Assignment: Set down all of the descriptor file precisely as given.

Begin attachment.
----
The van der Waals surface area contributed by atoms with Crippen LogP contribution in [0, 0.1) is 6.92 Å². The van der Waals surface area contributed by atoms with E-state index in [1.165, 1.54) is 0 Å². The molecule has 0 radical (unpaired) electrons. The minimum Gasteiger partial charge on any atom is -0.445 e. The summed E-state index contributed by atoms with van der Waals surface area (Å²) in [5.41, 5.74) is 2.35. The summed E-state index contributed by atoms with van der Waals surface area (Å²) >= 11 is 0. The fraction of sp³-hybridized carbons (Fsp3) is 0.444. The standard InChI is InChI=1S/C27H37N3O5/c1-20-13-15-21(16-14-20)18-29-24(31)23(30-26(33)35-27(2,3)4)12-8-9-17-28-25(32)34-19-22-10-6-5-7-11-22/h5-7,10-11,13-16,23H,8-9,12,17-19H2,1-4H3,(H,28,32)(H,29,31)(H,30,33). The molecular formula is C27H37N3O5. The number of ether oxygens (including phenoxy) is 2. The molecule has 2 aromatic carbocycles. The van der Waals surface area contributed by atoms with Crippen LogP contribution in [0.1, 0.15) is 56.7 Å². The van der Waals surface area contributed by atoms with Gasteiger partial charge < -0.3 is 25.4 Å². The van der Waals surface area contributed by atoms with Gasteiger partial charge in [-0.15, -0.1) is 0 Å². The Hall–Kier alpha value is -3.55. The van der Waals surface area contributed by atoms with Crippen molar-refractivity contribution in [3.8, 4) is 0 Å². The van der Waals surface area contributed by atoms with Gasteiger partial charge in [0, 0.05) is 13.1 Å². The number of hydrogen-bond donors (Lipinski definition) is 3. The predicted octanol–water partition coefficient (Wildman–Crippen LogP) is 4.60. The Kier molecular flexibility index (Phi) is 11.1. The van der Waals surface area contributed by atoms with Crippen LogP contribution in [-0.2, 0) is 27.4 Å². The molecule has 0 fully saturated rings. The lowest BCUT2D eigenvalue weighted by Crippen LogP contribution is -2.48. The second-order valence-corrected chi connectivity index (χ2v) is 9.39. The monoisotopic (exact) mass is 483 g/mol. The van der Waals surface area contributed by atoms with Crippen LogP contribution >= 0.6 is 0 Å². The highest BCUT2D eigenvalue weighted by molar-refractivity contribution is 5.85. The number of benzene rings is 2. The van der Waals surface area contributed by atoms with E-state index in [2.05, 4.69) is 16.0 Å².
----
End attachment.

The van der Waals surface area contributed by atoms with Crippen LogP contribution in [0, 0.1) is 6.92 Å². The van der Waals surface area contributed by atoms with E-state index in [1.165, 1.54) is 0 Å². The molecule has 0 radical (unpaired) electrons. The minimum Gasteiger partial charge on any atom is -0.445 e. The summed E-state index contributed by atoms with van der Waals surface area (Å²) in [5.41, 5.74) is 2.35. The summed E-state index contributed by atoms with van der Waals surface area (Å²) >= 11 is 0. The fraction of sp³-hybridized carbons (Fsp3) is 0.444. The standard InChI is InChI=1S/C27H37N3O5/c1-20-13-15-21(16-14-20)18-29-24(31)23(30-26(33)35-27(2,3)4)12-8-9-17-28-25(32)34-19-22-10-6-5-7-11-22/h5-7,10-11,13-16,23H,8-9,12,17-19H2,1-4H3,(H,28,32)(H,29,31)(H,30,33). The molecular formula is C27H37N3O5. The number of ether oxygens (including phenoxy) is 2. The molecule has 2 aromatic carbocycles. The van der Waals surface area contributed by atoms with Crippen LogP contribution in [0.1, 0.15) is 56.7 Å². The van der Waals surface area contributed by atoms with Gasteiger partial charge < -0.3 is 25.4 Å². The van der Waals surface area contributed by atoms with Gasteiger partial charge in [-0.15, -0.1) is 0 Å². The Hall–Kier alpha value is -3.55. The van der Waals surface area contributed by atoms with Crippen molar-refractivity contribution in [3.8, 4) is 0 Å². The van der Waals surface area contributed by atoms with Gasteiger partial charge in [0, 0.05) is 13.1 Å². The number of hydrogen-bond donors (Lipinski definition) is 3. The predicted octanol–water partition coefficient (Wildman–Crippen LogP) is 4.60. The Kier molecular flexibility index (Phi) is 11.1. The van der Waals surface area contributed by atoms with Crippen LogP contribution in [-0.2, 0) is 27.4 Å². The molecule has 0 fully saturated rings. The lowest BCUT2D eigenvalue weighted by Crippen LogP contribution is -2.48. The second-order valence-corrected chi connectivity index (χ2v) is 9.39. The monoisotopic (exact) mass is 483 g/mol. The van der Waals surface area contributed by atoms with Crippen LogP contribution >= 0.6 is 0 Å². The highest BCUT2D eigenvalue weighted by molar-refractivity contribution is 5.85. The number of benzene rings is 2. The van der Waals surface area contributed by atoms with E-state index in [2.05, 4.69) is 16.0 Å².